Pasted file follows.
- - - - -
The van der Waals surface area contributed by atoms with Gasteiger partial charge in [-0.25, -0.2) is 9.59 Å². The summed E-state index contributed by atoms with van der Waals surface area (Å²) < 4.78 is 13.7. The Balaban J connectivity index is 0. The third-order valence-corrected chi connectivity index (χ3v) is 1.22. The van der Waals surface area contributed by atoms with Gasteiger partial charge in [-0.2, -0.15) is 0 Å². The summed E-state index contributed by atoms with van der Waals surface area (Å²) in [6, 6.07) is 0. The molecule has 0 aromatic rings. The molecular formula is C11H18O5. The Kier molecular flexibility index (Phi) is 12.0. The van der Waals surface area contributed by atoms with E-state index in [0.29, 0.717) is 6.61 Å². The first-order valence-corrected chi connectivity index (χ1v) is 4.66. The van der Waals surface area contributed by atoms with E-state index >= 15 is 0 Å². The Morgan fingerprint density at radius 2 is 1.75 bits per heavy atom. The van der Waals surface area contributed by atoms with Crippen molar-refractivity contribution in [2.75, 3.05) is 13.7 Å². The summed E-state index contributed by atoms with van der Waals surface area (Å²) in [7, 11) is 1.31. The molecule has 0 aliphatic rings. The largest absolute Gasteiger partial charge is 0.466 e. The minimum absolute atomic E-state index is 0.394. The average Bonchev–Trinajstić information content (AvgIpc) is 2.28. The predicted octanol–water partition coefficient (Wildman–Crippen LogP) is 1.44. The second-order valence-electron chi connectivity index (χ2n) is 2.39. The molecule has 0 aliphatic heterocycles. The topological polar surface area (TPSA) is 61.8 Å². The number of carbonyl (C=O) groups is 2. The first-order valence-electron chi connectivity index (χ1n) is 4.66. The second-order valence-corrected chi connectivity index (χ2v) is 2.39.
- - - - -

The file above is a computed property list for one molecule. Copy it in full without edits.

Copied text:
The van der Waals surface area contributed by atoms with Gasteiger partial charge in [-0.25, -0.2) is 9.59 Å². The summed E-state index contributed by atoms with van der Waals surface area (Å²) < 4.78 is 13.7. The Balaban J connectivity index is 0. The third-order valence-corrected chi connectivity index (χ3v) is 1.22. The van der Waals surface area contributed by atoms with Gasteiger partial charge in [-0.2, -0.15) is 0 Å². The summed E-state index contributed by atoms with van der Waals surface area (Å²) in [6, 6.07) is 0. The molecule has 0 aromatic rings. The molecular formula is C11H18O5. The Kier molecular flexibility index (Phi) is 12.0. The van der Waals surface area contributed by atoms with E-state index in [0.29, 0.717) is 6.61 Å². The first-order valence-corrected chi connectivity index (χ1v) is 4.66. The van der Waals surface area contributed by atoms with E-state index >= 15 is 0 Å². The Morgan fingerprint density at radius 2 is 1.75 bits per heavy atom. The van der Waals surface area contributed by atoms with Crippen molar-refractivity contribution in [2.75, 3.05) is 13.7 Å². The summed E-state index contributed by atoms with van der Waals surface area (Å²) in [7, 11) is 1.31. The molecule has 0 aliphatic rings. The largest absolute Gasteiger partial charge is 0.466 e. The minimum absolute atomic E-state index is 0.394. The average Bonchev–Trinajstić information content (AvgIpc) is 2.28. The predicted octanol–water partition coefficient (Wildman–Crippen LogP) is 1.44. The second-order valence-electron chi connectivity index (χ2n) is 2.39. The molecule has 0 aliphatic heterocycles. The topological polar surface area (TPSA) is 61.8 Å². The number of carbonyl (C=O) groups is 2. The first-order valence-electron chi connectivity index (χ1n) is 4.66. The second-order valence-corrected chi connectivity index (χ2v) is 2.39.